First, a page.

The Self-Love Camp is part of the Women’s International Peace Centre’s strategic positioning that prioritizes intentional well-being as one of the areas of engagement that builds sustainable feminist leadership and movements. The Peace Centre believes that there is need for deliberate and intentional investment in self-care and wellness of feminist leaders through specific tailor-made initiatives (such as this camp) and mainstreaming wellness throughout all programmes and interventions. As the new year and new decade begins, we believe it’s time to set new year and new decade goals for feminist leaders and organisations which, also must include wellness goals.
We are a collective of Women Leaders in Uganda; the Stewards of our organisations, collectives and movements – we are Executive Directors, Board Members and Senior Management Team Members. We are here as equals, challenging power and how it is exercised by us, for us and against us within our own spaces and organisations. We are here because we desire to deepen our appreciation, practice of transformative feminist leadership and wellness. We are here because we acknowledge that we are vulnerable and there is power in that. We are here because we believe that we cannot give from an empty cup. We are here because we choose to politicize our individual and collective wellness as an act of transformational feminist leadership. We are here because we decided that our wellness is just as important as our work.
We LOVE ourselves as leaders and prioritized two days to sit back and reflect on feminist leadership and wellbeing. We, the 21 women that participated in the Feminist Leadership and Self-Love Camp are the self-care conspirators that have dared to walk this journey… and we all ask; how did we get here?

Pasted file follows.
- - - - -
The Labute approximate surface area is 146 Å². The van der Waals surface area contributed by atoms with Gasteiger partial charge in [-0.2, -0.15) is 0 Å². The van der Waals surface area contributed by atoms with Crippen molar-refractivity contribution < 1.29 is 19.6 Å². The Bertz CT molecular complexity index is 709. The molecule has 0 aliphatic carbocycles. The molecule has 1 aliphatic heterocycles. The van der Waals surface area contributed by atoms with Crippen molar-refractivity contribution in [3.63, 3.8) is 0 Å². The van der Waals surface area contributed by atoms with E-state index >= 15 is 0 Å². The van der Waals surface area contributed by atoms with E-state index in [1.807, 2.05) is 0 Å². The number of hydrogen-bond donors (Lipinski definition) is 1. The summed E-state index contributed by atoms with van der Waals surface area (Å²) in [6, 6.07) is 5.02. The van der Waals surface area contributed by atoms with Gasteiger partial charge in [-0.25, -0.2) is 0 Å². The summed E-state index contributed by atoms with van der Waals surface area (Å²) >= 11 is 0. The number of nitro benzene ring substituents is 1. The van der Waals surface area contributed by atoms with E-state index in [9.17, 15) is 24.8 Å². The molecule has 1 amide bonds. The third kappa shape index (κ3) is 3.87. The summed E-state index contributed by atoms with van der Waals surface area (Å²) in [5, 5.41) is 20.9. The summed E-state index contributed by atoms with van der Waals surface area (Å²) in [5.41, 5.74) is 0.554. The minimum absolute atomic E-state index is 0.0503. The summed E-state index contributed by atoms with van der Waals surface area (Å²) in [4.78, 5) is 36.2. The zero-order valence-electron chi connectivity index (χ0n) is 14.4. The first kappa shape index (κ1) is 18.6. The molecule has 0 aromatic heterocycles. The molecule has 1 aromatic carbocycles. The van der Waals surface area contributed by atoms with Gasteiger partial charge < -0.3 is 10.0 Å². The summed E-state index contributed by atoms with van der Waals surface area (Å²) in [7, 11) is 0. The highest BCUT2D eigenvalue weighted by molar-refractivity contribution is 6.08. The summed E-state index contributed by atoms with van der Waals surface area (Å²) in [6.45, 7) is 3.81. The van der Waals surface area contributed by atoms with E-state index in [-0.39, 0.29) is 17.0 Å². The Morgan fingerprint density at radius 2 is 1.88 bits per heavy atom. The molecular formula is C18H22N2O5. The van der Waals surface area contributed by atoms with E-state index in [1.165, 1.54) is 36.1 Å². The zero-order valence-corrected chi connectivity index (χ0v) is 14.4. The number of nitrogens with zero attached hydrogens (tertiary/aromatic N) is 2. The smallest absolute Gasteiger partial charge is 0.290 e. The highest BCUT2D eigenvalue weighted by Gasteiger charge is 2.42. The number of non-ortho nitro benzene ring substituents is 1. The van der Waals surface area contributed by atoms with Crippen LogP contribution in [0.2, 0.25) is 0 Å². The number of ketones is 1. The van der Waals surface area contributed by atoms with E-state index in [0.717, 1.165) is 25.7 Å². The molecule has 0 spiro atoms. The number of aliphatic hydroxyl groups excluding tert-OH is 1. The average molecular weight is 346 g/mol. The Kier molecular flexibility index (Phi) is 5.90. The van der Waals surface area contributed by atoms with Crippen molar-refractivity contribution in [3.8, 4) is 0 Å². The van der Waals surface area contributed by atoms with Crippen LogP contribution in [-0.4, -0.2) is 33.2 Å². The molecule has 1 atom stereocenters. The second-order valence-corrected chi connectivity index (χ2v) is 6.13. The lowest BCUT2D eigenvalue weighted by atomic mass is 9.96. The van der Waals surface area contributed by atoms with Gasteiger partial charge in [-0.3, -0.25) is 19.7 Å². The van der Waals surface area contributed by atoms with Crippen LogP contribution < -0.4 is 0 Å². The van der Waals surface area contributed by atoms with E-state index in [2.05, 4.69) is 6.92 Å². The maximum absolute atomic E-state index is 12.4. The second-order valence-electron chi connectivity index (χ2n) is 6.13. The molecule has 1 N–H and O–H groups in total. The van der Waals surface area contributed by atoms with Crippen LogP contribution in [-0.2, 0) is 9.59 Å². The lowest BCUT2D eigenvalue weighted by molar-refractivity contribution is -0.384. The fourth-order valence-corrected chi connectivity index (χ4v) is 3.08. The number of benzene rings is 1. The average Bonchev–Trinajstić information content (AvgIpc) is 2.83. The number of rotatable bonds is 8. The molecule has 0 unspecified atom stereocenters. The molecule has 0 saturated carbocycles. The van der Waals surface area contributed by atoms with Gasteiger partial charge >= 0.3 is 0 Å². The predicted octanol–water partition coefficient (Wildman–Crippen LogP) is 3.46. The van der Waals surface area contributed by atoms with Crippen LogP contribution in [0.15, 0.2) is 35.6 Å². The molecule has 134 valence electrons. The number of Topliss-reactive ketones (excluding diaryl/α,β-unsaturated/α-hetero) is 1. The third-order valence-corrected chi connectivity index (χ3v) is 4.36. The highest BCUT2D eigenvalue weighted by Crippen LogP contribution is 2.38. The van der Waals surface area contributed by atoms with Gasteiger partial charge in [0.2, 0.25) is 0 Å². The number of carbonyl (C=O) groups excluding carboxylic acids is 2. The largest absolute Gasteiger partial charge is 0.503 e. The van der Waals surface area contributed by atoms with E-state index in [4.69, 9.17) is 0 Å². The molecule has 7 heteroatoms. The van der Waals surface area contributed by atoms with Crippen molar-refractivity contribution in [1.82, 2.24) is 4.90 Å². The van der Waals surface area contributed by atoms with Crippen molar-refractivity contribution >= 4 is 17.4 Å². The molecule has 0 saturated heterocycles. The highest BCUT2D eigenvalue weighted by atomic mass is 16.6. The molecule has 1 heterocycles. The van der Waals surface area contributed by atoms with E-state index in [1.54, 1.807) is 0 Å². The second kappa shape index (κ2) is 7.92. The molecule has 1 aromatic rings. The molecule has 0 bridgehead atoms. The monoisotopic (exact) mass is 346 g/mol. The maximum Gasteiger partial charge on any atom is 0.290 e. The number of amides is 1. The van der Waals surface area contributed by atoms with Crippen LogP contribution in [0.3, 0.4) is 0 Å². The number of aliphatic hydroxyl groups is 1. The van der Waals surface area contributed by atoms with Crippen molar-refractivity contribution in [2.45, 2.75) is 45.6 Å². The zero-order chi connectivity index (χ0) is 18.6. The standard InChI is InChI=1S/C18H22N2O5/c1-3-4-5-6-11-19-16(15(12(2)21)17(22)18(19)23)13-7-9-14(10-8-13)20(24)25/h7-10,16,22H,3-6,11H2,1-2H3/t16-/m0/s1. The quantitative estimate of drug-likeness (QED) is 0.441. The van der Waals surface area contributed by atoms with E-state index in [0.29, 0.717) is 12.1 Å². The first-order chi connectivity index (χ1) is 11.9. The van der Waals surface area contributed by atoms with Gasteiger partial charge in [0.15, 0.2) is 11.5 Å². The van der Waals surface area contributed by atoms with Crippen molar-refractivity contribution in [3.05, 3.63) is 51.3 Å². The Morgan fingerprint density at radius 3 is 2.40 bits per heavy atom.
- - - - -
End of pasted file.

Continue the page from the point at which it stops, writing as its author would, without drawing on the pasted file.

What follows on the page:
What a powerful Feminist Leadership and Self-Love Camp this was! These precious 48 hours were animated with:
We shared our stories of being unwell (physically, mentally, emotionally financially and spiritually), decoded what make us unwell, experiences of how being unwell impacts on transformational leadership. We also shared the contemporary ways that are being employed to enable us to thrive and cope as well as recalled our invaluable cultural ways in which wellbeing was practised in the past/present.
Acknowledging that lack of rest for us as women, the pressure to beat donor deadlines and manage organisations, long working hours and digital-related stress are some of the ways that make us unwell, we took some time to undertake practical ways of sleep therapy. Massage therapy accompanied this, and it worked – we left feeling revived.
Art and Writing Therapy
We delved into our creative and crazy selves – drew, painted, wrote our hearts out, journaled and offloaded. We are lighter!
As a way to deepen our appreciation of each other, our personal politics and who we are; we blind-dated each other and got to know someone better at a ‘Masquerade Blind-Date Dinner’.
Closing Ritual; Celebrating Love
A closing ritual was jointly undertaken where each woman leader was given a rose in acknowledgement of their resilience (just as the thorns on the roses) as well as their vulnerability (as feeble as the petals of the roses). The roses were also in celebration of women leader’s commitment to love themselves and other women. And in celebration of feminist and sisterly love.
As a feminist organization that is committed to the intentional integration of wellness into the ways and practices of organizing for transformational leadership, we developed a training model, “Harnessing Our Power with Soul: Bespoke curriculum for Transformational Leadership and Wellness” with the support of Womankind Worldwide through the “Women’s Advocacy for Voice and Empowerment through inclusive platforms in Uganda” project.
The Bespoke Curriculum contains some practical activities in an attempt to meet the needs of diverse groups at different stages of organizational growth and their varied approaches to learning and ways of sharing knowledge. This allows activists to visualize the experiences of others doing similar work to their own and to see themselves in these experiences.